This is the first plant genus to be named after Sir David Attenborough

A close-up of the red flowers of Sirdavidia solanonna. Image: Thomas Couvreur

A new genus and species of flowering plants from the custard apple family, Annonaceae, has been discovered in the jungles of Gabon by French and Gabonese botanists.

The genus has been named Sirdavidia, after Sir David Attenborough to honour his influence on the life and careers of the scientists who discovered it.

The announcement was made in the journal PhytoKeys.

“The last thing on my mind when starting this expedition was to discover a new species, let alone a new genus,” says Dr Hervé Sauquet, senior author and Associate Professor at Université Paris-Sud. “We aimed for well-known regions in Gabon because we wanted to be sure to find the necessary flowers for our project”.

With its unusual flower structure characterised by red petals contrasting with its bright yellow loosely arranged stamens, the flowers of this newly discovered small tree did not quite fit any of the previously described genera.

DNA sequence analyses led by Dr Bonaventure Sonké, Professor at the Université de Yaoundé I in Cameroon, proved the researchers right – the newly discovered plant required the erection of a new genus to accommodate it.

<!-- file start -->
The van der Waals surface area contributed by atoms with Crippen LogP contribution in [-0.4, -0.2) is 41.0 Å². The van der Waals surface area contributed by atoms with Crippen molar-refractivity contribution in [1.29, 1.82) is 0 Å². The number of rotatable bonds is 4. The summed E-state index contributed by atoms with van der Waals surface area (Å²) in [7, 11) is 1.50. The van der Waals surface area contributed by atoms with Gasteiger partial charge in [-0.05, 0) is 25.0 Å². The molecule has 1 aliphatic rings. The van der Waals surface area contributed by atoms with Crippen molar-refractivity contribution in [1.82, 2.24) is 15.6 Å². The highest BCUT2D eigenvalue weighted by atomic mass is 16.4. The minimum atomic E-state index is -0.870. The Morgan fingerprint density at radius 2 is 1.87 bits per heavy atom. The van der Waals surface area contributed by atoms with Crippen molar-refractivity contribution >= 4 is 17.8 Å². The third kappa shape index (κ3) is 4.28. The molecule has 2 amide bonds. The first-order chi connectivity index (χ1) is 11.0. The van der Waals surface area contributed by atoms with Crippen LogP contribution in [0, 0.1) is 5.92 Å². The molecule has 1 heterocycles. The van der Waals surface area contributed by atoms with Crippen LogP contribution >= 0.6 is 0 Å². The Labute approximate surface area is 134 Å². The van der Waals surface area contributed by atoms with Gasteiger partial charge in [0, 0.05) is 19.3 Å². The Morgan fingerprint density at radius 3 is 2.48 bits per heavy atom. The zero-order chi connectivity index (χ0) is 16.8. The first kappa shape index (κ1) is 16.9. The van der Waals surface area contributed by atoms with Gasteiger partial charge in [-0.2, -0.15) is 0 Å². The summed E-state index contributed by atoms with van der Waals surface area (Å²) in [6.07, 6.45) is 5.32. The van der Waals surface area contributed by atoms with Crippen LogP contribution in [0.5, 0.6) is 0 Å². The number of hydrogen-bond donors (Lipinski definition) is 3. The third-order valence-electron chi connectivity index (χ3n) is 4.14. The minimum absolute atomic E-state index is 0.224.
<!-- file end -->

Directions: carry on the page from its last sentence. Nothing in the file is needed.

The authors of the study decided to commemorate this once-in-a-lifetime discovery by naming the new genus after Sir David Attenborough. Sirdavidia is in fact the first plant genus named after him, although several plant species already bear his name.

“Sir David Attenborough has been such a wonderful and important influence in my life and the life of so many,” says Dr Thomas Couvreur. “I was really surprised when I realised that no one has named a genus after him before, so I found this discovery an excellent opportunity to honor him with a genus name.”

Sir David says he is thrilled, saying: “I know very well that such a decision is the greatest compliment that a biologist can pay to another and I am truly grateful.”

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